April 21, 2021

Princeton Environmental Commission Thanks Volunteers Who Supported Stream Cleanup

To the Editor:

The Princeton Environmental Commission (PEC) would like to express sincere appreciation to the volunteers who rolled up their sleeves and reached into the muck to support Princeton’s Stream Cleanup, which was held at Grover Park on Saturday, April 17. The stream cleanup was in partnership with The Watershed Institute and organized by Erin Stretz, assistant director of science and stewardship.

There were approximately 90 volunteers registered and an estimated 1,694 lbs. of trash and recyclables collected for proper disposal. The cleanup would not have been complete without the Public Works Department, which is directed by Dan Van Mater, who ensured the fruition of a neat and tidy cleanup after the volunteers’ efforts were exhausted.

We are always delighted to witness extensive community involvement when it comes to the care of our local environment, and for Mother Earth as a whole. Mayor Mark Freda even rolled up his sleeves, and may have carried out the most weight given his find of several cinder blocks gathered on the stream banks. Councilwoman Eve Niedergang was wearing two hats in support of the cleanup as she was checking-in volunteers as a Watershed Institute employee.

The Watershed Institute Executive Director Jim Waltman, Board members Scott Sillars (chair) and Mike Hornsby, as well as long time Watershed Institute volunteer Mary Joan Gaynor, WWF-Princeton High School group, Hopewell Valley’s Central High School group, TCNJ engineering  fraternity Theta Tau, and three girl scout troops were among those supporting Princeton’s stream cleanup at Grover Park this year.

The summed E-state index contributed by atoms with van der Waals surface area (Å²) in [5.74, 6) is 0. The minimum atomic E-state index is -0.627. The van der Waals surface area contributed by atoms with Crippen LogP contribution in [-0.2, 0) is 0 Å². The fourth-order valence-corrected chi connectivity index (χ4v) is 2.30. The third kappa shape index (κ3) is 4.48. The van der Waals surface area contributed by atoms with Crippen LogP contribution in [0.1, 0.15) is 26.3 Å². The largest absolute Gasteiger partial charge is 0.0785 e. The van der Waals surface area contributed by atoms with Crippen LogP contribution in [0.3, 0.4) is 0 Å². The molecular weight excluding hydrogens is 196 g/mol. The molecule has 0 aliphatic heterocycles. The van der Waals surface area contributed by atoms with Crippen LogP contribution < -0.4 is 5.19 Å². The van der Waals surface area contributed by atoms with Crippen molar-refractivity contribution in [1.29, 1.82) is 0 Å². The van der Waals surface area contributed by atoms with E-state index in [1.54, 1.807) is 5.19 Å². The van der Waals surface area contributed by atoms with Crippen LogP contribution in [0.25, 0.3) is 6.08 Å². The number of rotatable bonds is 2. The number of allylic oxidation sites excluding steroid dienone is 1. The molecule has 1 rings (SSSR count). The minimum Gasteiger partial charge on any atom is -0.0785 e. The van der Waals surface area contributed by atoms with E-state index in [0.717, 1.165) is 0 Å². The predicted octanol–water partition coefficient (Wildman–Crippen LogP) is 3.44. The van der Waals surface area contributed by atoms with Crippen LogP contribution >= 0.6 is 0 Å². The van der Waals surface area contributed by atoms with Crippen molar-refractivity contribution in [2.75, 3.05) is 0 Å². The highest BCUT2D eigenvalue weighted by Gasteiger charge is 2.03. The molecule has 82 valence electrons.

Due to the amount of litter, this was the second time for the Grover Park location to be chosen for the annual stream cleanup event. The Princeton community will witness a cleaner environment if we ALL do our part. PEC hopes these efforts will gain more traction with New Jersey’s Plastic Pollution Reduction legislation in effect, and as local merchants make the transition away from plastics and other single-use materials, and customers adapt to more sustainable practices and behaviors.

Lastly but certainly not least, PEC would like to extend appreciation to the 21 individuals who were on the waitlist but due to pandemic safety protocols were unable to join us. Please keep your eyes out for future environmental volunteer opportunities as they will be plentiful this year. Although there is no need to wait for an organized event — simply extend environmental care in your daily actions.

Again sincere appreciation to ALL of you!

Tammy L. Sands
Chair, Princeton Environmental Commission

Pam Podger
Marketing Manager, The Watershed Institute